That’s exciting news for CAIBA advocate and Illinois Times publisher Sharon Whalen, one of the primary movers in Springfield’s fledgling “local first” movement.

“We started seven weeks ago when we brought in Jeff Milchen to help us understand why local first is important,” Whalen said at the Charlie Parker’s press conference. “Within two hours of his speech I had a 17-member volunteer steering committee. Three weeks later we had 63 members and today we have 72. It’s onward and upward from here.”

When told of CAIBA’s rapid growth July 2, Milchen was impressed.

“That’s probably the most rapid growth of any new Independent Business Alliance and it certainly speaks to the competence of the organizers and the enthusiasm in Springfield,” Milchen told Illinois Times. “The business owners I met seemed eager to create a strong, uncompromised voice that truly represents their needs and concerns. The only way to do that is to create your own organization and the people who joined the May workshop clearly were serious about the commitment they made.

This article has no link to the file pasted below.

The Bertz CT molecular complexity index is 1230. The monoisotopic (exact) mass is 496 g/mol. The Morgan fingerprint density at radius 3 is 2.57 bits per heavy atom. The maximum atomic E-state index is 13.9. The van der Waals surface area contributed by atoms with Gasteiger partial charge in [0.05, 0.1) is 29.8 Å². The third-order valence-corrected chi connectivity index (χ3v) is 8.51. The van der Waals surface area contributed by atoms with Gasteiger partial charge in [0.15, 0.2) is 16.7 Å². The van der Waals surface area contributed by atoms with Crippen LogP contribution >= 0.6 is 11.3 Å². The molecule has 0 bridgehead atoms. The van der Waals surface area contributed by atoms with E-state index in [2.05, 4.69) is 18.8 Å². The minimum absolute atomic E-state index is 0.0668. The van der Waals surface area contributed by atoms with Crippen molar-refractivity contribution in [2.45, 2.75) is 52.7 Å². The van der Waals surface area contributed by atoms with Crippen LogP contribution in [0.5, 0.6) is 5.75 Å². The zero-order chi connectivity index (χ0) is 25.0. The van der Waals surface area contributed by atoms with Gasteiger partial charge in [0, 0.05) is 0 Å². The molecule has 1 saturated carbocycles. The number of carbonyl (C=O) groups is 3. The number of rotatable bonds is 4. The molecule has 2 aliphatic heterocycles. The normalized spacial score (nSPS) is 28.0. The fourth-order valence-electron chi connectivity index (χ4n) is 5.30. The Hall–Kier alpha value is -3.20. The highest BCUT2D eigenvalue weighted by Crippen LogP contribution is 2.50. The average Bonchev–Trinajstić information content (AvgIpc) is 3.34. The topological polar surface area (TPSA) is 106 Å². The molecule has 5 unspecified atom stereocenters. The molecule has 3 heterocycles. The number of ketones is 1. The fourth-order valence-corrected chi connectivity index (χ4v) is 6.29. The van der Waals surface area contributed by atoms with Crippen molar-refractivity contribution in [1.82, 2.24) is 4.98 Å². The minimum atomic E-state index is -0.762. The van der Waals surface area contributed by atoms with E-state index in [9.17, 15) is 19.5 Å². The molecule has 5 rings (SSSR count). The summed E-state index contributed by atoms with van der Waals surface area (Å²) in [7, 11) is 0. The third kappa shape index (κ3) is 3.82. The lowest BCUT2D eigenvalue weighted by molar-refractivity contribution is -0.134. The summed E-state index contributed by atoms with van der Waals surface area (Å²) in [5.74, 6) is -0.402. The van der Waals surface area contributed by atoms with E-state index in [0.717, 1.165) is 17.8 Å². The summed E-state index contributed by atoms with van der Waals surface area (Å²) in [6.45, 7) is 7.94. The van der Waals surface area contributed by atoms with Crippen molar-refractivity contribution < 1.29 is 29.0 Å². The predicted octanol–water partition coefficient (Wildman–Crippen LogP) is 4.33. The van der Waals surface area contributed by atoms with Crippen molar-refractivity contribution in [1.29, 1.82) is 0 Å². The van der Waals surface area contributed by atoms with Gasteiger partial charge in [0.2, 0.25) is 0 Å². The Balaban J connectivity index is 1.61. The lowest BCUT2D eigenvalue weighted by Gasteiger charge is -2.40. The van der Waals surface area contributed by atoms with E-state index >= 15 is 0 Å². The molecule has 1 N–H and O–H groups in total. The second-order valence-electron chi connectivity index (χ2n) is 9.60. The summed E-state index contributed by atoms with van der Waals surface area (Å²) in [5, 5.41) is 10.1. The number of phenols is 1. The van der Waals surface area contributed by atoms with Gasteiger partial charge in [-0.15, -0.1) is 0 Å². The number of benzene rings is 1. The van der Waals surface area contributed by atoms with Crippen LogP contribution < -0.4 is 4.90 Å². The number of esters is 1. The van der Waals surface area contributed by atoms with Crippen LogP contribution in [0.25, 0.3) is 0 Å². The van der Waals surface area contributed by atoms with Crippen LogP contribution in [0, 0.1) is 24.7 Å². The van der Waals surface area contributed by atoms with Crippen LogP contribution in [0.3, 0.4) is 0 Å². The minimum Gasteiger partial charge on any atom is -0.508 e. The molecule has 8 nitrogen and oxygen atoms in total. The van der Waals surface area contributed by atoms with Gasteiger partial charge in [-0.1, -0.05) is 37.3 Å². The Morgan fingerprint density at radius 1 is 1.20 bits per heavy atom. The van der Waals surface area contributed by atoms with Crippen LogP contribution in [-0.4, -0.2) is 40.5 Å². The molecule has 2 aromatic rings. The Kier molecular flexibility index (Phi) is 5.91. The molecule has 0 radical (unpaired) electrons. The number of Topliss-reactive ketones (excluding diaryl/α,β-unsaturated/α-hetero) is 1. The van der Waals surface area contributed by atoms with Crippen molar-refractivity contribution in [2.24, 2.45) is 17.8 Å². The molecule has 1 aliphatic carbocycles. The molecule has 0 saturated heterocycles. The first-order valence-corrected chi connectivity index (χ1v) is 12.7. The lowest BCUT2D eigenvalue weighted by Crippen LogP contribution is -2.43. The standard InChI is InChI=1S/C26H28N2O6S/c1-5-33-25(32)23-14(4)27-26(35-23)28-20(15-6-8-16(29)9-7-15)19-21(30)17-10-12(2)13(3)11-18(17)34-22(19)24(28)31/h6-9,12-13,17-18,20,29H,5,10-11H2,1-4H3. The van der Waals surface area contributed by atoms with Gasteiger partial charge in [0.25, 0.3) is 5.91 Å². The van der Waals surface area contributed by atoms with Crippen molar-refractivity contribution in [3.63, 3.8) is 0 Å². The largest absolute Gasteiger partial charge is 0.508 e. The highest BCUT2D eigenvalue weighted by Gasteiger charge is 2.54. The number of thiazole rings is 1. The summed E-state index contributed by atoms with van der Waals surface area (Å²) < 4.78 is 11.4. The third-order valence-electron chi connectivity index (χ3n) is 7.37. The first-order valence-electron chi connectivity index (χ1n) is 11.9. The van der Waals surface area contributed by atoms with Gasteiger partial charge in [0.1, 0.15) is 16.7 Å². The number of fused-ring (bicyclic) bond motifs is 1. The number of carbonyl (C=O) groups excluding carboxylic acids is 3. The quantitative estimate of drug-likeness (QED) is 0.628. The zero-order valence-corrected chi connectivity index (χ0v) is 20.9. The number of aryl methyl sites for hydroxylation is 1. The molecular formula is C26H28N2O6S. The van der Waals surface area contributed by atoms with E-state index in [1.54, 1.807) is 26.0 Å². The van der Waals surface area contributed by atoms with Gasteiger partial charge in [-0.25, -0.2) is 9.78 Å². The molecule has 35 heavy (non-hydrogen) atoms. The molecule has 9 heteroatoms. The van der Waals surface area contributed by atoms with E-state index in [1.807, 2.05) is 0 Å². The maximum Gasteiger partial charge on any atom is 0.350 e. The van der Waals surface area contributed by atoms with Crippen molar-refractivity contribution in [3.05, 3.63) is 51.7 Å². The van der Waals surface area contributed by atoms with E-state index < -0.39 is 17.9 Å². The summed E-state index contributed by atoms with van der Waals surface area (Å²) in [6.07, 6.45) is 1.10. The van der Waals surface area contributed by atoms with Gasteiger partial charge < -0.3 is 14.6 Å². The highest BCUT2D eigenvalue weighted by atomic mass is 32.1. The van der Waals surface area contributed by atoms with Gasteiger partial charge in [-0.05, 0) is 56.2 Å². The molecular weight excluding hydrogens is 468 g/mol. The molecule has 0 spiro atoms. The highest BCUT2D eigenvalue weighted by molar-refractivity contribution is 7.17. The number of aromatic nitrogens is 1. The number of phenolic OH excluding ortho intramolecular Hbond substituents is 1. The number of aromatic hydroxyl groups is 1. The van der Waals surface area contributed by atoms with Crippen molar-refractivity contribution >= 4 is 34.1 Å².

“While most IBAs don’t come out of the gate so fast, we’re seeing steadily increasing interest and new Alliances spreading nationwide. I think there’s been some skepticism in many places — rightfully so — as a result of ‘buy local’ campaigns that have come and gone with little impact. But independent business alliances have now proven the organizing model works, and word is getting out.”

Milchen also had some good economic news. “Well, a recession is tough for most businesses and, inevitably, some won’t survive, but independents may be weathering the storm better than chains overall,” he said. “And there’s growing evidence the work of groups like the Capital Area Independent Business Alliance is helping local entrepreneurs.”